One of the greatest challenges for instructors in religious studies is the task of explaining why, in colleges and universities, the truth claims of religions are not accepted or even investigated, but instead a disinterested, secular approach is taken. Most instructors prefer not to address the issue directly, leaving their students to work out for themselves the difference between religious studies and the study of religion. Those who remain confused inevitably submit essays that reveal more about their religious upbringing than their ability to analyze a phenomenon objectively. A Guide to Writing Academic Essays in Religious Studies eases the transition for undergraduate students by explaining what they need to know about writing research essays pertaining to religion. Topics include methodological and theoretical presuppositions of religious studies, types of research essays, locating appropriate scholarly literature, developing a thesis, the essentials of essay form and content, quotations, forms of documentation, avoiding plagiarism, gender-inclusive language, layout, style, conciseness, rewriting and proofreading, approaching ancient texts, and how to recognize and avoid bad scholarship. This guide is indispensable for students new to religious studies.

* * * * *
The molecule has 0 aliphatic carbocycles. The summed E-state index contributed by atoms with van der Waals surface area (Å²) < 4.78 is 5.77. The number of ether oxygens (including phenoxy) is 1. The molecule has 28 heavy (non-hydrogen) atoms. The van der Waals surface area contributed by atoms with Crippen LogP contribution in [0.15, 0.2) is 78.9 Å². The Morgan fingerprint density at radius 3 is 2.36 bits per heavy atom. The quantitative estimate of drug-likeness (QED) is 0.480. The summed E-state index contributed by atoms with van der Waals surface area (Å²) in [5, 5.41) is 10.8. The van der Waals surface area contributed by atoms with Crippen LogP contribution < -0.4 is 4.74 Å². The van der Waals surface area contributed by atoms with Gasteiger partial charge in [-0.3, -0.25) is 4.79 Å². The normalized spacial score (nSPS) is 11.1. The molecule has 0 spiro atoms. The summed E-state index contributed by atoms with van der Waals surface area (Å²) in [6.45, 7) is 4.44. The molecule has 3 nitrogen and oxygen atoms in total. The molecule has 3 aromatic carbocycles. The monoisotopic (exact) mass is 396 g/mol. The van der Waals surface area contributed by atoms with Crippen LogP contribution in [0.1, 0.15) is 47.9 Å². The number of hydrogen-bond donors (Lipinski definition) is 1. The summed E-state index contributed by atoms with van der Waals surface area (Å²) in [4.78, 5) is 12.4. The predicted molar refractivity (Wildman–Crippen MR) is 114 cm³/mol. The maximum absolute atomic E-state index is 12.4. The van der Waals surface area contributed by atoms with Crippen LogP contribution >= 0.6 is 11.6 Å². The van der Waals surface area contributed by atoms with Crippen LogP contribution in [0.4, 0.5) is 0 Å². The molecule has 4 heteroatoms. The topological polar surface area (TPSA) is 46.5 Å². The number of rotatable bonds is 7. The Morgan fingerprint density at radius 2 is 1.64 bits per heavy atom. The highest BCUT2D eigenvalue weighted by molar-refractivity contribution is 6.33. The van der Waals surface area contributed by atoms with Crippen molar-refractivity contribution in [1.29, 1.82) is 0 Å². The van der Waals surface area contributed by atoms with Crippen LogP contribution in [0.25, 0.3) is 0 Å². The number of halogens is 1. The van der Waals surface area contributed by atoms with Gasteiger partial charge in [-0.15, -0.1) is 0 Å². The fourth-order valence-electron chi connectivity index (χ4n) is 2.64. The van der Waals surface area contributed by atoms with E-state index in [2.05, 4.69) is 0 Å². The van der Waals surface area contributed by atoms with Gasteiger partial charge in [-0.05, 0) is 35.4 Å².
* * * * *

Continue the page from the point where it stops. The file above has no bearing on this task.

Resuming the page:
Scott G. Brown is a scholar of Christian Origins and has many years of experience teaching religion at undergraduate level. He has published a book on the secret Gospel of Mark and articles in the Journal of Biblical Literature, Catholic Biblical Quarterly, Revue Biblique, Biblical Archaeology Review, Expository Times, and Harvard Theological Review.